During the construction phase, the route will remain open to public traffic, but with periodic lane closures, delays, and diversions. INDOT and the private sector group responsible for this sector will also be responsible for informing the public of these obstructions.
Bev Smith and William Hosea welcome guest Dr. John McCluskey, professor emeritus of Indiana University.
In the post-Civil War South, three men are tied to each other by history and faith, but are also bound by secrets. A badly wounded Jewish Confederate soldier returns home at war’s end to find that his family has fled to the countryside. Remaining in the city mansion are two former slaves, also raised by his family as Jews. With Passover upon them, the three men unite to celebrate the holiday, even as they struggle to comprehend their new relationships at a crossroads of personal and national history.
The theatrical presentation of The Whipping Man stars Brandon Wentz, Wardell Julius Clark and Alfred Wilson. The performance takes place at the John Waldron Arts Center Auditorium from Feb. 7 -22. We have invited Dr. John McCluskey, professor emeritus of Indiana University to come on and recap a talk-back he led for the audience and cast members on yesterday afternoon with the actors.
Headline news and local calendar events of interest to the African-American community.
Hosts: Bev Smith and William Hosea
Bring It On! is produced by Clarence Boone
Executive Producer Alycin Bektesh
Our News Editor is Michael Nowlin
Our Board Engineer is Chris Martin
The Deputy Director of Indiana Civil Rights Commission, Akia Haynes, announced yesterday that there is probable cause that Indiana University Health racially discriminated a former employee; The night manager at a Bloomington laundromat told the City Council that people experiencing homelessness are increasingly trying to spend the night at the business; Yesterday 13 Indiana businesses added their names to the “Employers for Freedom” coalition; A nationwide propane shortage is hitting Indiana hard during this year’s severe winter.
Free Tax Help From IU Law Students
Doing your taxes isn’t always straightforward, and it can be even more confusing for foreign students or someone whose first language isn’t English. Indiana University’s Maurer Law School and Kelley School of Business offer a free program for tax assistance, called VITA (VYE-tuh), specialized for those who are not from this country and are unfamiliar with the tax code. WFHB correspondent Casey Kuhn talked to Charles Gray, one of the program directors, for today’s WFHB feature exclusive.
Local organizations scout the listening area for service help on Volunteer Connection, linking YOU to current volunteer opportunities in our community.
Anchors: Helen Harrell, Chris Martin
Today’s headlines were written by Lyndsey Wright, Neal Earley, and Mike Glab
Along with Joe Crawford for CATSweek, a partnership with Community Access Television Services.
Our feature was produced by Adam Riechle, along with Correspondent Casey Kuhn
Volunteer Connection is produced by Emma Ohland, in partnership with the city of Bloomington Volunteer Network.
Our engineer is Nick Tumino,
Our theme music is provided by the Impossible Shapes.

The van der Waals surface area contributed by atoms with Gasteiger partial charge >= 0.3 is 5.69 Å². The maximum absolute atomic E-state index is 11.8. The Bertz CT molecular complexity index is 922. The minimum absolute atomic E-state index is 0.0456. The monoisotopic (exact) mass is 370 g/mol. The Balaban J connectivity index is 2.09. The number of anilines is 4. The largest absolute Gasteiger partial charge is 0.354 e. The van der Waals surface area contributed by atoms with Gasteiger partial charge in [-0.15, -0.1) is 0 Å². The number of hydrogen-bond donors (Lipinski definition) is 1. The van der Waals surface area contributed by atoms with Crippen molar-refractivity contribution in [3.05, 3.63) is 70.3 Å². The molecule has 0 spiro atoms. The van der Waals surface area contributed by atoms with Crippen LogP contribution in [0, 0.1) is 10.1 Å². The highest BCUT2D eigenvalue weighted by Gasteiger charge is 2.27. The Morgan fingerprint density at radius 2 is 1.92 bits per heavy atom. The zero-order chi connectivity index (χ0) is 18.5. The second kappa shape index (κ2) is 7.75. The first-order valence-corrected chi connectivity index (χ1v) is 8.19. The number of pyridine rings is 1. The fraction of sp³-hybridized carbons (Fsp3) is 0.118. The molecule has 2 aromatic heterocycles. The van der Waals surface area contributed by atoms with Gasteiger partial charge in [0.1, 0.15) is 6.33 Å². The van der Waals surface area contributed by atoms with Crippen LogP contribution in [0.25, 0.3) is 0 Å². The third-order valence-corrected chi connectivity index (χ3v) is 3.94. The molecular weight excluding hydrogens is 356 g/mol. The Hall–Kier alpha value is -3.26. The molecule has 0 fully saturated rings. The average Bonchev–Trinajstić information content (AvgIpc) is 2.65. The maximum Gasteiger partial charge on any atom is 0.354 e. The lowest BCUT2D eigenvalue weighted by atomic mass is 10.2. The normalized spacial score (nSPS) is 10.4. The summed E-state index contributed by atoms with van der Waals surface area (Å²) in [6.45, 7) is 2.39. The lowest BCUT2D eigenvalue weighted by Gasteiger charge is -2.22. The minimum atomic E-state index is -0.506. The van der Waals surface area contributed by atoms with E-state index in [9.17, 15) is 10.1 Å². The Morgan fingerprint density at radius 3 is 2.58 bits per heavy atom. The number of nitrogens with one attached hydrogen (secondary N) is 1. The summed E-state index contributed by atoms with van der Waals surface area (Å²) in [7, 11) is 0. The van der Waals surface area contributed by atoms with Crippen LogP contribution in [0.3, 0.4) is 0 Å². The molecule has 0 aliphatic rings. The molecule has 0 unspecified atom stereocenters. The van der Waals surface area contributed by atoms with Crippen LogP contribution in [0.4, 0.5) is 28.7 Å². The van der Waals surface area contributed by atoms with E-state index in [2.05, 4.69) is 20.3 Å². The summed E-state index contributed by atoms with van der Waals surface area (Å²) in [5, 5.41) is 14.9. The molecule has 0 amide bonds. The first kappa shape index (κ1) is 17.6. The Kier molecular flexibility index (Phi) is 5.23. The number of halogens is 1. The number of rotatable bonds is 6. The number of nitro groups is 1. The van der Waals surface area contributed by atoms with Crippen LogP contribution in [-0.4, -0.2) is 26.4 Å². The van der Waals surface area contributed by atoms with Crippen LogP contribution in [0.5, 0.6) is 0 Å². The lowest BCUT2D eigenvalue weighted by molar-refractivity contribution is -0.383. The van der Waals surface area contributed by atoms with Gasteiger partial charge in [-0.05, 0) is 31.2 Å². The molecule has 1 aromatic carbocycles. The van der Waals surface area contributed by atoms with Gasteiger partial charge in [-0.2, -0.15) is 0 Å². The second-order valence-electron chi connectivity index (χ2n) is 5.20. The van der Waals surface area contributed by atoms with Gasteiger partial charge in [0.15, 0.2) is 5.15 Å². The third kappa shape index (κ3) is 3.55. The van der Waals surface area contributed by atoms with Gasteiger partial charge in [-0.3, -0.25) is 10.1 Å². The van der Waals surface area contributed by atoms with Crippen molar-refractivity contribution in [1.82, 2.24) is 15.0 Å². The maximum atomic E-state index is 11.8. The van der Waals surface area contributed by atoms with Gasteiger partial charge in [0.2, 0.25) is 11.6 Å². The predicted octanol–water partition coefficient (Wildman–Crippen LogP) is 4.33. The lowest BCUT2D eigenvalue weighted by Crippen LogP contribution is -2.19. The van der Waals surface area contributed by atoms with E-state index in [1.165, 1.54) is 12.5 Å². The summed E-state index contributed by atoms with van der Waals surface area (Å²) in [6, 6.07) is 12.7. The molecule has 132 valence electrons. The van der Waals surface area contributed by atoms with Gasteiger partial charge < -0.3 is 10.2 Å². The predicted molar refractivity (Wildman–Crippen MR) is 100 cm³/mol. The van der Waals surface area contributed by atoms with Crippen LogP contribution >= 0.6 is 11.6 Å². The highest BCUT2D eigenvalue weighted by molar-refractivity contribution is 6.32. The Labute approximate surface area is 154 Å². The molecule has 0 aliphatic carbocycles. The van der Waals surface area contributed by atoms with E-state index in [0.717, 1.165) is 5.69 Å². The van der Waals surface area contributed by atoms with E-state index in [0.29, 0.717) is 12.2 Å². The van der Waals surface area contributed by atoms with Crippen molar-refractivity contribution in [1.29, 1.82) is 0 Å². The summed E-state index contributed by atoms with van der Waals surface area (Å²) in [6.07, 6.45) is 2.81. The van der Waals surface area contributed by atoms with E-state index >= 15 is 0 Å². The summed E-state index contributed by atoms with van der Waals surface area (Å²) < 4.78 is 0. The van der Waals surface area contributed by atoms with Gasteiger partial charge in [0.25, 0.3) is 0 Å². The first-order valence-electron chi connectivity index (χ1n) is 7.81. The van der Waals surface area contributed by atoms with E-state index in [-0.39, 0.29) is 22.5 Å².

Executive producer is Alycin Bektesh.
President of Woven, a national, web-based company that provides financial and legal education and resources for the LGBT community Kristin Davis discusses the organization and its offerings. Assistant Curator for the Eiteljorg Western Art, History and Culture Museum in Indianapolis Johanna Blume talks about the “Blake Little: Photographs from Gay Rodeo” exhibit now showing through 13 July 2014. Featured artist is R&B singer Nhojj. Musical selections are “Amazing Grace” and “Hypnotic Dream.”
Producer Carol Fischer
Executive Producer Alycin Bektesh
Associate Producers Sarah Hetrick & Nick Tumino
News Director Josh Vidrich
Original Theme Music Mikial Robertson
Announcer Sarah Hetrick
Guest Co-Anchor Nick Tumino
The City of Bloomington Parks and Recreation Department is looking for individuals to fill two Special Member seats to serve two-year terms on the Environmental Resources Advisory Council, or ERAC.
The ERAC acts in an advisory capacity to the Board of Park Commissioners, on policy matters pertaining to the operation of city-managed natural areas or facilities.
To fill these positions, the ERAC specifically needs people who have expertise in the field of outdoor recreation and environmental education programs, and people who have expertise in natural resources management. Special member applicants must reside or own property in Monroe County. More information about the positions is available online, at Bloomington.in.gov/parks
Senator Brent Steele’s proposal to amend Indiana’s constitution to guarantee residents the right to hunt, fish, and harvest wildlife passed on a 43 to 4 vote by the full Senate on Monday.
Steele’s Joint Resolution 9 provides that the right to hunt, fish, and harvest wildlife is a valued part of Indiana’s heritage, and should be preserved for the public good. SJR-9 states that hunting and fishing are the preferred means of managing and controlling wildlife.
This constitutional amendment does not limit the application of any law relating to trespass or property rights. 17 other states over the past several years have added the constitutional right to hunt and fish.
The Indiana government, along with seven other states, is considering bills in 2014 that propose the creation of a state constitutional amendment to protect the same right.
SJR-9 now moves to the House of Representatives for further consideration.